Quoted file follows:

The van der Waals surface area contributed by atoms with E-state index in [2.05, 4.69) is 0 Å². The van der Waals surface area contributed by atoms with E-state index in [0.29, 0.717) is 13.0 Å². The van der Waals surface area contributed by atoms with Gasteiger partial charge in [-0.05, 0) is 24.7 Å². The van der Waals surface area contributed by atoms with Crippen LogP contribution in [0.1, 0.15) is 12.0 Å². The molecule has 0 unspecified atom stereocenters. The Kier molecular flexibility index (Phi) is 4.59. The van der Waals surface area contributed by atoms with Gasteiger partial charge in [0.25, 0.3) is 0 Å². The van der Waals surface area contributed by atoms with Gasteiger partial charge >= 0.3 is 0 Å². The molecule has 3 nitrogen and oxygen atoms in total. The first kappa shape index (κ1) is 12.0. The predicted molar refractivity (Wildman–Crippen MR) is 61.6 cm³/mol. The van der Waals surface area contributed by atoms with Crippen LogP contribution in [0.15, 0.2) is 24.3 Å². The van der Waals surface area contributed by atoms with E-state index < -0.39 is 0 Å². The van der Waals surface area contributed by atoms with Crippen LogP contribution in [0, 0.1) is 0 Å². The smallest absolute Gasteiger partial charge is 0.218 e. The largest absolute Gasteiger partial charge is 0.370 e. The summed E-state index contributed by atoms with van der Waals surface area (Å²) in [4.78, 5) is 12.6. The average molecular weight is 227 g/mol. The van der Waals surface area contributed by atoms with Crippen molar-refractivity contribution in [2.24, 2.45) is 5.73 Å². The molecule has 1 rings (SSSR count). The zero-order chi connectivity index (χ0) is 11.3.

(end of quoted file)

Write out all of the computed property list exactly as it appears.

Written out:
The van der Waals surface area contributed by atoms with E-state index in [2.05, 4.69) is 0 Å². The van der Waals surface area contributed by atoms with E-state index in [0.29, 0.717) is 13.0 Å². The van der Waals surface area contributed by atoms with Gasteiger partial charge in [-0.05, 0) is 24.7 Å². The van der Waals surface area contributed by atoms with Crippen LogP contribution in [0.1, 0.15) is 12.0 Å². The molecule has 0 unspecified atom stereocenters. The Kier molecular flexibility index (Phi) is 4.59. The van der Waals surface area contributed by atoms with Gasteiger partial charge in [0.25, 0.3) is 0 Å². The van der Waals surface area contributed by atoms with Gasteiger partial charge >= 0.3 is 0 Å². The molecule has 3 nitrogen and oxygen atoms in total. The first kappa shape index (κ1) is 12.0. The predicted molar refractivity (Wildman–Crippen MR) is 61.6 cm³/mol. The van der Waals surface area contributed by atoms with Crippen LogP contribution in [0.15, 0.2) is 24.3 Å². The van der Waals surface area contributed by atoms with E-state index < -0.39 is 0 Å². The van der Waals surface area contributed by atoms with Crippen LogP contribution in [0, 0.1) is 0 Å². The smallest absolute Gasteiger partial charge is 0.218 e. The largest absolute Gasteiger partial charge is 0.370 e. The summed E-state index contributed by atoms with van der Waals surface area (Å²) in [4.78, 5) is 12.6. The average molecular weight is 227 g/mol. The van der Waals surface area contributed by atoms with Crippen molar-refractivity contribution in [2.24, 2.45) is 5.73 Å². The molecule has 1 rings (SSSR count). The zero-order chi connectivity index (χ0) is 11.3.